Thoughts at the end of a long year

Cricket is back, and I don’t know how I feel about that.

In the depths of South Africa’s strong lockdown, I remember wishing that there was some cricket to watch – it felt as though a leisurely Test match would help pass the time.

England is in South Africa for some T20 and ODI men’s matches. Ordinarily this would be an occasion of joy and interest, a sign of things getting back to normal.

Instead it feels that the matches just underscore how very peculiar things are.

The T20 at Newlands on November 27 was played in front of an empty stadium. I felt as though I was watching two different matches.

On the screen, the batsman hit a mighty six, straight into the stands. In my head was the memory of a roar from the crowd, a man reaching up to catch the ball (and not spilling a drop of his beer!) and throwing it cheerfully back to the fielder.

On the screen was a forlorn figure, the fielder trudging up the stand to fetch the ball, just as he would have done as a schoolboy.

The thing is sport is a collective endeavour: the players and the crowd together are the warm heart of humanity, loving and hating and hoping and despairing and eating and drinking and hugging and Mexican waving.

This is what the Covid pandemic has taken from us, or from the ones of us who are still alive and plodding our way through days that feel flat and long and tired.

I have been lighting two candles every night since March. As I do it, I think of all the other people who are having a hard time in the Covid. I am so much better off than them, I think, with gratitude and the certain knowledge that I have done nothing to deserve it.

No one I know and love has died, we have weathered the financial storm, we are not going hungry, we are not health workers on the front line. All we have to do is wear masks and organise small, cautious, open-air social gatherings with people we know well and can set the rules about what to do about cutlery and crockery. Summer is here and we can even go out for a beer or two to the local pubs where we can sit outside. (I am aware there are those who think even these activities are too risky – this article is a good articulation of the position our family has taken: Confessions of a Pandemic Risk-Taker

So, if things are sort-of-just-okay in this corner of Cape Town, why am I having terrible dreams? Why have I been unable to settle to my sewing and handwork? Why does everything feel like such an effort?

The cricket made me understand. We are all living and working and playing in a small circle of light while all around darkness and loneliness and isolation loom.

In times like these, I turn to poetry. And two poems come to mind. Nobody can express anguish quite like TS Eliot. Phrases from his Preludes keep going through my mind. They are about a different time and place, but the mood is exactly right for now. Part four goes like this:

His soul stretched tight across the skies
That fade behind a city block,
Or trampled by insistent feet
At four and five and six o’clock;…

I am moved by fancies that are curled
Around these images, and cling:
The notion of some infinitely gentle
Infinitely suffering thing.

I will keep lighting my candles, thinking of the gentle things that we all miss. Because what else can we do now except hope? And that’s the second poem that keeps coming to mind. It’s hand-written in a book I have been keeping for years, where I copy down things that strike me. It is about a man and his cat.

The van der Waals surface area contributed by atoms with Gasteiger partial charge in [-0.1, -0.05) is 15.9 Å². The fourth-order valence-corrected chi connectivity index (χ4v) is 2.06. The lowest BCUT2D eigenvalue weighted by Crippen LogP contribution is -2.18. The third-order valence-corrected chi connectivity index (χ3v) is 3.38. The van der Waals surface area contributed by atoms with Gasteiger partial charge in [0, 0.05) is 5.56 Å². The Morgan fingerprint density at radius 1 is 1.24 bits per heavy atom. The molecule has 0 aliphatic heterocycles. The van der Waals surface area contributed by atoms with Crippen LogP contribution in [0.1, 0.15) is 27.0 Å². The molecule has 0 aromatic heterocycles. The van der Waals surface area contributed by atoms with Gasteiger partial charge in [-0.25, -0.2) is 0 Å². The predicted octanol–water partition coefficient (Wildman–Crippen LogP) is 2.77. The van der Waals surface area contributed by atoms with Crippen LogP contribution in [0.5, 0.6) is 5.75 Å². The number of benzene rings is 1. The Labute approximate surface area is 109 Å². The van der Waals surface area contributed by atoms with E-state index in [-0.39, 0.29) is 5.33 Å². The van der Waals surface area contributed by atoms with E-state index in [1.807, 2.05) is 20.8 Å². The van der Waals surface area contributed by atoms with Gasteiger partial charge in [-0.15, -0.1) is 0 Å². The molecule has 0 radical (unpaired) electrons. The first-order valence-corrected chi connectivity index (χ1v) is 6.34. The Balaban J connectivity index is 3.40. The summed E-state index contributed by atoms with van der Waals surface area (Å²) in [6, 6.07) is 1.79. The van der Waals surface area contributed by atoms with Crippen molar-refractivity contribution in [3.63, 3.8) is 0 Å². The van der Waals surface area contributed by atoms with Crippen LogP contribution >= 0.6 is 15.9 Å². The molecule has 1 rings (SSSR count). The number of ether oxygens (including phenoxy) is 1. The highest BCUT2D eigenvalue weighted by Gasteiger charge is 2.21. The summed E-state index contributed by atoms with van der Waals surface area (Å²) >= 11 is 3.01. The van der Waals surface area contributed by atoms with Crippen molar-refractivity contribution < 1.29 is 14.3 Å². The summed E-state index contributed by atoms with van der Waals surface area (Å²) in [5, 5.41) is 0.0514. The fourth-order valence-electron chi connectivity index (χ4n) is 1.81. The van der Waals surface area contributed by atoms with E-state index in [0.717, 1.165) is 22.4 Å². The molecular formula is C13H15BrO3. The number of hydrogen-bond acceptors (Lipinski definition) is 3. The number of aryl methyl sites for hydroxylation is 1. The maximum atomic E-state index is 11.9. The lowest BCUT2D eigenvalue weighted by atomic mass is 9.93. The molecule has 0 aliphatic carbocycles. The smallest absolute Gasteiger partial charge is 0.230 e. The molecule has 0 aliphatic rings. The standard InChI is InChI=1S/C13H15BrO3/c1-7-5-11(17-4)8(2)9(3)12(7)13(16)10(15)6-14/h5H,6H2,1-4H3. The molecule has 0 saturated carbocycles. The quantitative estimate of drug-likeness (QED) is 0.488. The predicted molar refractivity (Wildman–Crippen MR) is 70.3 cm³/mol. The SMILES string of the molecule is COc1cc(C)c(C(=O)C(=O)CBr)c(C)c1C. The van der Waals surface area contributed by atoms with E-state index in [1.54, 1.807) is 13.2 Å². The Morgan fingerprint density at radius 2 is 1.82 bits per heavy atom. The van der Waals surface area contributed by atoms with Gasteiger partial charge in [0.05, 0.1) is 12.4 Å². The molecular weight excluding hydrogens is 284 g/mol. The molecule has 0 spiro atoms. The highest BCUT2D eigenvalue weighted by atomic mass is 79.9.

My Cat and I (Alan Mathews)

When the clock uncovers me

and the day lies mean and flat.

I wrap myself in solitude

and breakfast with my cat.

High on kitchen stools we perch,

metabolism thin,

and ponder on the fates that move

the world of mice and men.

He understands me well, my cat.

He makes no smart replies.

Instinctive wisdom lies behind

his tranquil slitted eyes.

The monstrous tensions of our race

somehow he comprehends

and how life great simplicities

evade his giant friends.

So with his furred contentment

he absorbs my edge of pain,

assuring with a rounded purr

that good will rise again.

Restored, I pat him ‘au revoir’;

he bumps me with his head.

I hustle out to earn a bob.

He strolls to find a bed.

I have carried that poem with me for thirty years, and I didn’t write down the source publication*.  I hope you find it as sustaining as I do. Cricket matches will again be full to the brim with people drinking beer and catching sixes. Good will rise again. Until then, wear a mask and take as few risks as you can.

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* January 2021 update: I have made some progress on tracking down the source of the Alan Mathews poem. A search on Twitter led me to the Facebook page of poet Robyn J Black, who mentioned Alan Mathews in a post. I contacted Robyn, and she sent me this information: “Yes that is a poem by Alan Mathews, a long-time member of the Goulburn Valley Writers Group Inc., former founder and editor of Tamba magazine and award winning poet and short story writer. Alan was from Orrvale and Shepparton, Vic. Aust. and passed away a couple of years ago. He was a gentle and gentlemanly soul, and an exquisite writer. We miss him. ‘My Cat and I’ was printed in ‘Categories’ and in Alan’s book ‘Blackbird Singing’”. Blackbird Singing is listed in the Australian national book catalogue as published by Little River Press (which cannot be found online) and this article in a local newspaper about Mathews says that Blackbird Singing is self-published. I continue to search for the copyright holder!

February 2021 update: Robyn Black has contacted me. She writes: “Alan Mathews’ widow, Bev Mathews, has advised she gives permission for Alan’s poem to be used and she said he would be tickled pink to know you mentioned him and TS Eliot in the same blog.” Copyright permission obtained at last!

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